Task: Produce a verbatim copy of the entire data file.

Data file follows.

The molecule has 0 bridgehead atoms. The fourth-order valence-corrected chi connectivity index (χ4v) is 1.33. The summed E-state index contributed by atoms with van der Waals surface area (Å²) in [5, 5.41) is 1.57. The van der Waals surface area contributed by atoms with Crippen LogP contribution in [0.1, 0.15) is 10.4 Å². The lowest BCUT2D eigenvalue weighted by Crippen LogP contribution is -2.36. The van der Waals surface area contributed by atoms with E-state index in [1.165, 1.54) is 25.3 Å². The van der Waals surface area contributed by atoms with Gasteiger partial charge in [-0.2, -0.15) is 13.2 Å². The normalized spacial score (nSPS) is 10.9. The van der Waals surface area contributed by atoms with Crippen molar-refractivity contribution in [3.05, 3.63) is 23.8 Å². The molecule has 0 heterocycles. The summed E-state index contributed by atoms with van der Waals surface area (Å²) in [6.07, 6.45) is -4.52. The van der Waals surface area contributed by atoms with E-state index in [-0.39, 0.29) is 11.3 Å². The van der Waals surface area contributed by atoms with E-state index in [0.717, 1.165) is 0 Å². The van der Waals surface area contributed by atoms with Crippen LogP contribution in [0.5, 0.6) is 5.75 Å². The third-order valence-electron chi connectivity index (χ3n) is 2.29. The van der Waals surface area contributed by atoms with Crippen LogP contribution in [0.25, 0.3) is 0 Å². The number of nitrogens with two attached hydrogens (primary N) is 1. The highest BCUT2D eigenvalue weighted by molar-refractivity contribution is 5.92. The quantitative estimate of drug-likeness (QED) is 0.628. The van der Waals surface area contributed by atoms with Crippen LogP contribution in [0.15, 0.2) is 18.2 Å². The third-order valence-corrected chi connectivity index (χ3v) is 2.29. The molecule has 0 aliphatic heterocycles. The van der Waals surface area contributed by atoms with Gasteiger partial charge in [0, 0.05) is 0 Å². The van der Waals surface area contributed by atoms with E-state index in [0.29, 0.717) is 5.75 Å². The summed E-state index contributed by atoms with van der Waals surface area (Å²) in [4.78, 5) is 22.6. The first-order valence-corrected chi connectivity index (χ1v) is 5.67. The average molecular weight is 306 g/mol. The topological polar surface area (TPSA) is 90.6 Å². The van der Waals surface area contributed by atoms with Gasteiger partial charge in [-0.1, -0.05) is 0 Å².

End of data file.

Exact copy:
The molecule has 0 bridgehead atoms. The fourth-order valence-corrected chi connectivity index (χ4v) is 1.33. The summed E-state index contributed by atoms with van der Waals surface area (Å²) in [5, 5.41) is 1.57. The van der Waals surface area contributed by atoms with Crippen LogP contribution in [0.1, 0.15) is 10.4 Å². The lowest BCUT2D eigenvalue weighted by Crippen LogP contribution is -2.36. The van der Waals surface area contributed by atoms with E-state index in [1.165, 1.54) is 25.3 Å². The van der Waals surface area contributed by atoms with Gasteiger partial charge in [-0.2, -0.15) is 13.2 Å². The normalized spacial score (nSPS) is 10.9. The van der Waals surface area contributed by atoms with Crippen molar-refractivity contribution in [3.05, 3.63) is 23.8 Å². The molecule has 0 heterocycles. The summed E-state index contributed by atoms with van der Waals surface area (Å²) in [6.07, 6.45) is -4.52. The van der Waals surface area contributed by atoms with E-state index in [-0.39, 0.29) is 11.3 Å². The van der Waals surface area contributed by atoms with E-state index in [0.717, 1.165) is 0 Å². The van der Waals surface area contributed by atoms with Crippen LogP contribution in [0.5, 0.6) is 5.75 Å². The third-order valence-electron chi connectivity index (χ3n) is 2.29. The van der Waals surface area contributed by atoms with Crippen LogP contribution in [0.25, 0.3) is 0 Å². The number of nitrogens with two attached hydrogens (primary N) is 1. The highest BCUT2D eigenvalue weighted by molar-refractivity contribution is 5.92. The quantitative estimate of drug-likeness (QED) is 0.628. The van der Waals surface area contributed by atoms with Crippen LogP contribution in [0.15, 0.2) is 18.2 Å². The third-order valence-corrected chi connectivity index (χ3v) is 2.29. The molecule has 0 aliphatic heterocycles. The van der Waals surface area contributed by atoms with Gasteiger partial charge in [0, 0.05) is 0 Å². The van der Waals surface area contributed by atoms with E-state index in [0.29, 0.717) is 5.75 Å². The summed E-state index contributed by atoms with van der Waals surface area (Å²) in [4.78, 5) is 22.6. The first-order valence-corrected chi connectivity index (χ1v) is 5.67. The average molecular weight is 306 g/mol. The topological polar surface area (TPSA) is 90.6 Å². The van der Waals surface area contributed by atoms with Gasteiger partial charge in [-0.1, -0.05) is 0 Å².